For Cris Bandle, Hidden Valley Camp is a tree-filled classroom on the corner of Bob Billings Parkway and Kasold Drive where girls can surround themselves with nature and learn some of life’s most important lessons: How to face your fears, solve problems, work with others and become self-sufficient.
If that seems like a tall claim to make for a few summer days spent learning how to start a campfire despite the wind, tie knots that really hold and brave sleeping out under the stars, Bandle has seen for herself that big life skills grow from seeds like these.
Bandle, who has volunteered with Girl Scouts since 1997, grew up in a DIY family that wasn’t afraid to take on big challenges, such as building their own house. In this real-life laboratory she discovered how to analyze problems and figure out solutions, then develop the skills and self-confidence she needed to get the job done, whether it was helping run electrical wire or laying insulation.
She’s nifty with a drill and other power tools, but one of the best skills Bandle gained from her upbringing, the one she works to impart to the girls she works with through scouting, is self-sufficiency.
“You learn how to do something yourself; you don’t wait for somebody to do it for you,” said Bandle, who is the office manager for Owens Flower Shop.
Bandle has held a long list of volunteer positions with the Friends of Hidden Valley, from board member to webmaster to event planner. She was selected as the organization’s 2015 Honor Bench Recipient, its highest volunteer award.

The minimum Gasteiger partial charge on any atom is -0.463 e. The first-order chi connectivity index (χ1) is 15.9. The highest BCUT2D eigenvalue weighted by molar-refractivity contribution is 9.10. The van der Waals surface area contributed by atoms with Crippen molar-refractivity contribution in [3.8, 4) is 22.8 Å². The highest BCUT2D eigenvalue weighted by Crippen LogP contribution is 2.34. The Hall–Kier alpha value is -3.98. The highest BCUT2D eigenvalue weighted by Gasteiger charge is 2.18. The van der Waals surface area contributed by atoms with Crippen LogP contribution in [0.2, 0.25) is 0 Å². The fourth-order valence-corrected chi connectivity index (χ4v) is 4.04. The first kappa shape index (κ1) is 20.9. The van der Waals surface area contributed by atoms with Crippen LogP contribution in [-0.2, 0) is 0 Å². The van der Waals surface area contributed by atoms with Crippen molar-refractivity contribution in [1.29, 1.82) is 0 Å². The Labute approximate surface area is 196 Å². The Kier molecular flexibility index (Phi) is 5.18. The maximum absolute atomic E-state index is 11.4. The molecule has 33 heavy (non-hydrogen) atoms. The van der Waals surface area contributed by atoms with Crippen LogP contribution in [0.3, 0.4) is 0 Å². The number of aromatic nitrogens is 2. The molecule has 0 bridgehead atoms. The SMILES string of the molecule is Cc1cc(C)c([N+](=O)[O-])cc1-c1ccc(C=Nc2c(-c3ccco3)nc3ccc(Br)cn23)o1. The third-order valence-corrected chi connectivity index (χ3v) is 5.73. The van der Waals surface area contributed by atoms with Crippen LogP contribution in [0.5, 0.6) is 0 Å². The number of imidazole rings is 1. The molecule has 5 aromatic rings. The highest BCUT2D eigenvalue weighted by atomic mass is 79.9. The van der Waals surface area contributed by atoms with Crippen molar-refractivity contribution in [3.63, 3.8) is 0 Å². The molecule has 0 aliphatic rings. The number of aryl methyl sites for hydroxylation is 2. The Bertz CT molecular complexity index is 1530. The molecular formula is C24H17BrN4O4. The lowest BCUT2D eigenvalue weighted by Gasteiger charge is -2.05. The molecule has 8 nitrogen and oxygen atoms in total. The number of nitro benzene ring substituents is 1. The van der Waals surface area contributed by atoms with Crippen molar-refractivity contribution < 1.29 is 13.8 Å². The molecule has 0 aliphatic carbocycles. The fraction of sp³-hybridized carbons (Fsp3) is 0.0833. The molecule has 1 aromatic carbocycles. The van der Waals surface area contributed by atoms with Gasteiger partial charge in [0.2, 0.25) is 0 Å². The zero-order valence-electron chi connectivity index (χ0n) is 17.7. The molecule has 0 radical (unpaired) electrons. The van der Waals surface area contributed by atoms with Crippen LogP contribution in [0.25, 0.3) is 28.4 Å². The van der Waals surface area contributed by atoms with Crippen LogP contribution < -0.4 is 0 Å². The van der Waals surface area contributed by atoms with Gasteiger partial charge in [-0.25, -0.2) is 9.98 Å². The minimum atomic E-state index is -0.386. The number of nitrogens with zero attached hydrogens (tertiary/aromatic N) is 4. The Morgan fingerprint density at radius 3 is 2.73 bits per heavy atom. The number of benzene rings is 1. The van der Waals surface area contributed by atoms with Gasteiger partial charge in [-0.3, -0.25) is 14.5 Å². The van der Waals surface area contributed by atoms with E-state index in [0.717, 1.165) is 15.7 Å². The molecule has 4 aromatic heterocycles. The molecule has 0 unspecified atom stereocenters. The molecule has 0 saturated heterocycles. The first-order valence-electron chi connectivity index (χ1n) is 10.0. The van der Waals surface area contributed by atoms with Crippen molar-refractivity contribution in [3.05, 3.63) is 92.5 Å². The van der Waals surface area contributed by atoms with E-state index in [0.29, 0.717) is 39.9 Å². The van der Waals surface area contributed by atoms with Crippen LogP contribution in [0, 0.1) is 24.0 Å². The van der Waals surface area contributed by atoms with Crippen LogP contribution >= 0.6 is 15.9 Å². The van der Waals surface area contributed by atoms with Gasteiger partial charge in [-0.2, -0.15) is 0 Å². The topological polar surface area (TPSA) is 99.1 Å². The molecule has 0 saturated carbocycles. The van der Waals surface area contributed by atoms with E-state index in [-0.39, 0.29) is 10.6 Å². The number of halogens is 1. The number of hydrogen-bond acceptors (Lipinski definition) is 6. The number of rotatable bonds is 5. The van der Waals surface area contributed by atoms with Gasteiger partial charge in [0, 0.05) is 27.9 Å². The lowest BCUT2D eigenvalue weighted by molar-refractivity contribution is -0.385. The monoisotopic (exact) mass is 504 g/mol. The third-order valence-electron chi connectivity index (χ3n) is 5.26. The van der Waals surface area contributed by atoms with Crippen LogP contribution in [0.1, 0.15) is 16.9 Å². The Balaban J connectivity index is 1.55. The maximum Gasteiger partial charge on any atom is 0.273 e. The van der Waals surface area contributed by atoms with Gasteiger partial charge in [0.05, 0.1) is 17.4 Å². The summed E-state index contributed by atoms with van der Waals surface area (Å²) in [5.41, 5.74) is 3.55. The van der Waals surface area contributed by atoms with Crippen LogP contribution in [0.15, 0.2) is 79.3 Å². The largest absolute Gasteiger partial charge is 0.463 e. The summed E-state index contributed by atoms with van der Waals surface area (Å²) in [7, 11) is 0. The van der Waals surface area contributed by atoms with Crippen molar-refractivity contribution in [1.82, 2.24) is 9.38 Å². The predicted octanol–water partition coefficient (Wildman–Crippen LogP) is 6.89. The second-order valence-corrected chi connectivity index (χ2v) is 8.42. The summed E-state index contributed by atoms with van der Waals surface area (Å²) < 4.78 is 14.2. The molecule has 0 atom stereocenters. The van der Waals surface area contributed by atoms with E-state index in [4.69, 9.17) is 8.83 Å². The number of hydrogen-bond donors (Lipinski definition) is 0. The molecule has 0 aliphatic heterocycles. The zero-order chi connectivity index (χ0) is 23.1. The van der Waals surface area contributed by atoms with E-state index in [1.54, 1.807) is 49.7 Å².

But no matter what kind of volunteer activity she’s engaged in, from canoeing and camping with a group of older scouts through the Boundary Waters Canoe Area Wilderness in Superior National Forest to teaching day campers how to cook over a campfire at Hidden Valley Camp, her goals are the same. She wants to give girls a safe place to try something difficult and new, encourage them to stick with the task even if it becomes frustrating, and help them discover they are braver, more powerful and skilled than they ever dreamed.
These early life lessons learned outdoors become life game-changers for girls, Bandle said. For example, a little girl who doesn’t give up when trying to master a complicated knot develops resiliency and determination, and can grow into the adult who solves a complex challenge at work, she explained.
“All those things through Girl Scouts start at such a basic level. It gives them all the little experiences of trying new things, and they build on it,” Bandle shared. “They feel so much more confident in themselves as leaders. They are willing to try new things because they stepped out of their comfort zones, and they succeeded.”
— Micki Chestnut is the director of communications for the United Way of Douglas County.
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